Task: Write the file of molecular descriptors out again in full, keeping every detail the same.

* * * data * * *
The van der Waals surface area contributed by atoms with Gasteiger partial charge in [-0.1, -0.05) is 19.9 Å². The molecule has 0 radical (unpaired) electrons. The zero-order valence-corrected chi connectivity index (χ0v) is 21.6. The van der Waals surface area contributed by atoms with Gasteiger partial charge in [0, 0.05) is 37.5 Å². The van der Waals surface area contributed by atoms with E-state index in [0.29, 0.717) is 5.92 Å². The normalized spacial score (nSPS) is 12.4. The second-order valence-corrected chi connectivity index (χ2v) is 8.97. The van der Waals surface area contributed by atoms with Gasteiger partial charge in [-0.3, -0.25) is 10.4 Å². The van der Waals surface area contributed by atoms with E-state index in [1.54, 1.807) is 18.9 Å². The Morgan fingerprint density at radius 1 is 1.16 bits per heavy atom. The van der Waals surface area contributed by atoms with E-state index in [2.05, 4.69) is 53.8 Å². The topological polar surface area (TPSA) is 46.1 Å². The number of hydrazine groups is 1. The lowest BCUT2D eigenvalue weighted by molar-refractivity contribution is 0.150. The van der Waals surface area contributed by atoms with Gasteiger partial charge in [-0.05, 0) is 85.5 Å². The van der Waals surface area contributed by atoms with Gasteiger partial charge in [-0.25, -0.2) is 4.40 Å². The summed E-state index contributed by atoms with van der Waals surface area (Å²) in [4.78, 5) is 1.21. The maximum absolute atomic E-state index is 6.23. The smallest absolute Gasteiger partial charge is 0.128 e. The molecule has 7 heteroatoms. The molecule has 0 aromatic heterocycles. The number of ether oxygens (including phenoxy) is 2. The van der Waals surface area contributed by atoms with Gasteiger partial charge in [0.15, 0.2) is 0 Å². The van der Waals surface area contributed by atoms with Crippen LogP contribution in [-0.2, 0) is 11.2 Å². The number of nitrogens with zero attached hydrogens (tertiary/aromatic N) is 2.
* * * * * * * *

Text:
The van der Waals surface area contributed by atoms with Gasteiger partial charge in [-0.1, -0.05) is 19.9 Å². The molecule has 0 radical (unpaired) electrons. The zero-order valence-corrected chi connectivity index (χ0v) is 21.6. The van der Waals surface area contributed by atoms with Gasteiger partial charge in [0, 0.05) is 37.5 Å². The van der Waals surface area contributed by atoms with E-state index in [0.29, 0.717) is 5.92 Å². The normalized spacial score (nSPS) is 12.4. The second-order valence-corrected chi connectivity index (χ2v) is 8.97. The van der Waals surface area contributed by atoms with Gasteiger partial charge in [-0.3, -0.25) is 10.4 Å². The van der Waals surface area contributed by atoms with E-state index in [1.54, 1.807) is 18.9 Å². The Morgan fingerprint density at radius 1 is 1.16 bits per heavy atom. The van der Waals surface area contributed by atoms with E-state index in [2.05, 4.69) is 53.8 Å². The topological polar surface area (TPSA) is 46.1 Å². The number of hydrazine groups is 1. The lowest BCUT2D eigenvalue weighted by molar-refractivity contribution is 0.150. The van der Waals surface area contributed by atoms with Gasteiger partial charge in [-0.05, 0) is 85.5 Å². The van der Waals surface area contributed by atoms with Gasteiger partial charge in [-0.25, -0.2) is 4.40 Å². The summed E-state index contributed by atoms with van der Waals surface area (Å²) in [4.78, 5) is 1.21. The maximum absolute atomic E-state index is 6.23. The smallest absolute Gasteiger partial charge is 0.128 e. The molecule has 7 heteroatoms. The molecule has 0 aromatic heterocycles. The number of ether oxygens (including phenoxy) is 2. The van der Waals surface area contributed by atoms with Gasteiger partial charge in [0.15, 0.2) is 0 Å². The van der Waals surface area contributed by atoms with Crippen LogP contribution in [-0.2, 0) is 11.2 Å². The number of nitrogens with zero attached hydrogens (tertiary/aromatic N) is 2.